Principles and risks
of forecasting (pdf)

Famous forecasting
quotes

How to move data around

Get to know your data

Inflation adjustment (deflation)

Seasonal adjustment

Stationarity and differencing

The logarithm transformation

**Stationarity and
differencing**

Statistical stationarity

First difference (period-to-period change)

**Statistical
stationarity: **A
*stationary* time series is one whose statistical properties such as mean,
variance, autocorrelation, etc. are all constant over time. Most statistical
forecasting methods are based on the assumption that the time series can be
rendered approximately stationary (i.e., "stationarized") through the
use of mathematical transformations. A stationarized series is relatively easy
to predict: you simply predict that its statistical properties will be the same
in the future as they have been in the past! (Recall our famous forecasting quotes.) The predictions for
the stationarized series can then be "untransformed," by reversing
whatever mathematical transformations were previously used, to obtain
predictions for the original series. (The details are normally taken care of by
your software.) Thus, finding the sequence of transformations needed to
stationarize a time series often provides important clues in the search for an
appropriate forecasting model.
Stationarizing a time series through differencing (where needed) is an
important part of the process of fitting an **ARIMA model**, as discussed in the ARIMA pages
of these notes.

Another
reason for trying to stationarize a time series is to be able to obtain
meaningful sample statistics such as means, variances, and correlations with
other variables. Such statistics are useful as descriptors of future behavior *only*
if the series is stationary. For example, if the series is consistently
increasing over time, the sample mean and variance will grow with the size of
the sample, and they will always underestimate the mean and variance in future
periods. And if the mean and variance of a series are not well-defined, then
neither are its correlations with other variables. For this reason you should
be cautious about trying to extrapolate *regression* models fitted to
nonstationary data.

Most
business and economic time series are far from stationary when expressed in
their original units of measurement, and even after deflation or seasonal
adjustment they will typically still exhibit trends, cycles, random-walking,
and other non-stationary behavior. If the series has a stable
long-run trend and tends to revert to the trend line following a disturbance,
it may be possible to stationarize it by de-trending (e.g., by fitting a trend
line and subtracting it out prior to fitting a model, or else by including the
time index as an independent variable in a regression or ARIMA model), perhaps
in conjunction with logging or deflating. Such a series is said to be **trend-stationary**.
However, sometimes even de-trending is not sufficient to make the
series stationary, in which case it may be necessary to transform it into a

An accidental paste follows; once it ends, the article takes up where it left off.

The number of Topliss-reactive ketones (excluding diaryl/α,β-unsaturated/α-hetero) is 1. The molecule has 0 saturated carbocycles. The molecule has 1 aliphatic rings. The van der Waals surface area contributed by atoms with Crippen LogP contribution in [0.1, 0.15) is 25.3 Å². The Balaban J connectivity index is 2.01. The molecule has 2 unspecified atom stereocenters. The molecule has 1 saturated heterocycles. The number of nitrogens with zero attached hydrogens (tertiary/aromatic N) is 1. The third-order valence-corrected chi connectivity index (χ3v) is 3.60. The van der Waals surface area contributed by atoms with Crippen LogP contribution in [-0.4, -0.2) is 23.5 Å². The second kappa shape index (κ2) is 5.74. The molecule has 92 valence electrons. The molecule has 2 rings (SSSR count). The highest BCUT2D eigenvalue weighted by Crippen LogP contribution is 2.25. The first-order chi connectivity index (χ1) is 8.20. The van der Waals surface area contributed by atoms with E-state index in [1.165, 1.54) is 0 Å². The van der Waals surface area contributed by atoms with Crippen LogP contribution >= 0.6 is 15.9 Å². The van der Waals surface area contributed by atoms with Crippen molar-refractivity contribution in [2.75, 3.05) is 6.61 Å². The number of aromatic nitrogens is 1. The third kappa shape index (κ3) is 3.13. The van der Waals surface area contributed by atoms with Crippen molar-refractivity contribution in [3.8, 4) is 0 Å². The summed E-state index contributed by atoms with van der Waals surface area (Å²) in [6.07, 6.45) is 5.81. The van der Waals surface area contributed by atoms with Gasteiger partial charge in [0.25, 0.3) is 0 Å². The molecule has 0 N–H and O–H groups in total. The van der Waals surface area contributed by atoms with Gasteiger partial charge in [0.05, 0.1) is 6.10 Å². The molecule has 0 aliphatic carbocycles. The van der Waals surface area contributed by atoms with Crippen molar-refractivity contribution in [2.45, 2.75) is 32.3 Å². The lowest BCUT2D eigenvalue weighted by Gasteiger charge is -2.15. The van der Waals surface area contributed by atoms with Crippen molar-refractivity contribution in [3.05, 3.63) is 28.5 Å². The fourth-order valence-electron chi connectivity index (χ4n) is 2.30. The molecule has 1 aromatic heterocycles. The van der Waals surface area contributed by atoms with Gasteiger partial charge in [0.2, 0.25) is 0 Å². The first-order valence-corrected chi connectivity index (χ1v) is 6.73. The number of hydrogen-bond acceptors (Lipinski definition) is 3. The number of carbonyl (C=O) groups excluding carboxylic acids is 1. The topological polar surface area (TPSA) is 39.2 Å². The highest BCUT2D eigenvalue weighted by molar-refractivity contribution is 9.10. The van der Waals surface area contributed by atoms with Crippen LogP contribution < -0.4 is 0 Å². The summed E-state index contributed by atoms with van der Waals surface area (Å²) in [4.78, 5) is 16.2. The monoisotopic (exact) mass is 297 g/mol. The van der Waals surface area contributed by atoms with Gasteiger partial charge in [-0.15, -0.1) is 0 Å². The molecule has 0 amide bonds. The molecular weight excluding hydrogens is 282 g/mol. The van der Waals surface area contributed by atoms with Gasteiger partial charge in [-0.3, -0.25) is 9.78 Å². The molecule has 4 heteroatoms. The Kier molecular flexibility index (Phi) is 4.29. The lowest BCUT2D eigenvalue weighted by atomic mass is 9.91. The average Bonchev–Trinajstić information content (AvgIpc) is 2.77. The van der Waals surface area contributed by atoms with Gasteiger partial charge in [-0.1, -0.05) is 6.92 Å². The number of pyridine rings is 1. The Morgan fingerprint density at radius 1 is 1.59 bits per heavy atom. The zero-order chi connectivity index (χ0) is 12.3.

series of period-to-period and/or season-to-season *differences*. If
the mean, variance, and autocorrelations of the original series are not
constant in time, even after detrending, perhaps the statistics of the *changes
*in the series between periods or between seasons *will* be
constant. Such a series is said to be **difference-stationary***.
*(Sometimes it can be hard to tell the difference between a series that is
trend-stationary and one that is difference-stationary, and a so-called **unit
root test*** *may be used to get a more definitive answer. We will
return to this topic later in the course.)

(Return to top of page.)

The
**first difference** of a time series is the series of changes from one
period to the next. If Y(t) denotes the value of the time series Y at period t,
then the first difference of Y at period t is equal to Y(t)-Y(t-1). In
Statgraphics, the first difference of Y is expressed as DIFF(Y). If the first
difference of Y is stationary and also *completely random *(not
autocorrelated), then Y is described by a random walk
model: each value is a random step away from the previous value. If the first
difference of Y is stationary but *not* completely random--i.e., if its
value at period t is autocorrelated with its value at earlier periods--then a
more sophisticated forecasting model such as exponential smoothing or ARIMA may
be appropriate. (Note: if DIFF(Y) is stationary and random, this
indicates that a random walk model is appropriate for the original series Y, *not*
that a random walk model should be fitted to DIFF(Y). Fitting a random
walk model to Y is logically equivalent to fitting a mean (constant-only) model
to DIFF(Y).)

Here is a
graph of the first difference of AUTOSALE/CPI, the deflated auto sales series.
Notice that it now looks approximately stationary (at least the mean and
variance are more-or-less constant) but it is not at all random (a strong
seasonal pattern remains):

The
following spreadsheet illustrates how the first difference is calculated for
the deflated auto sales data: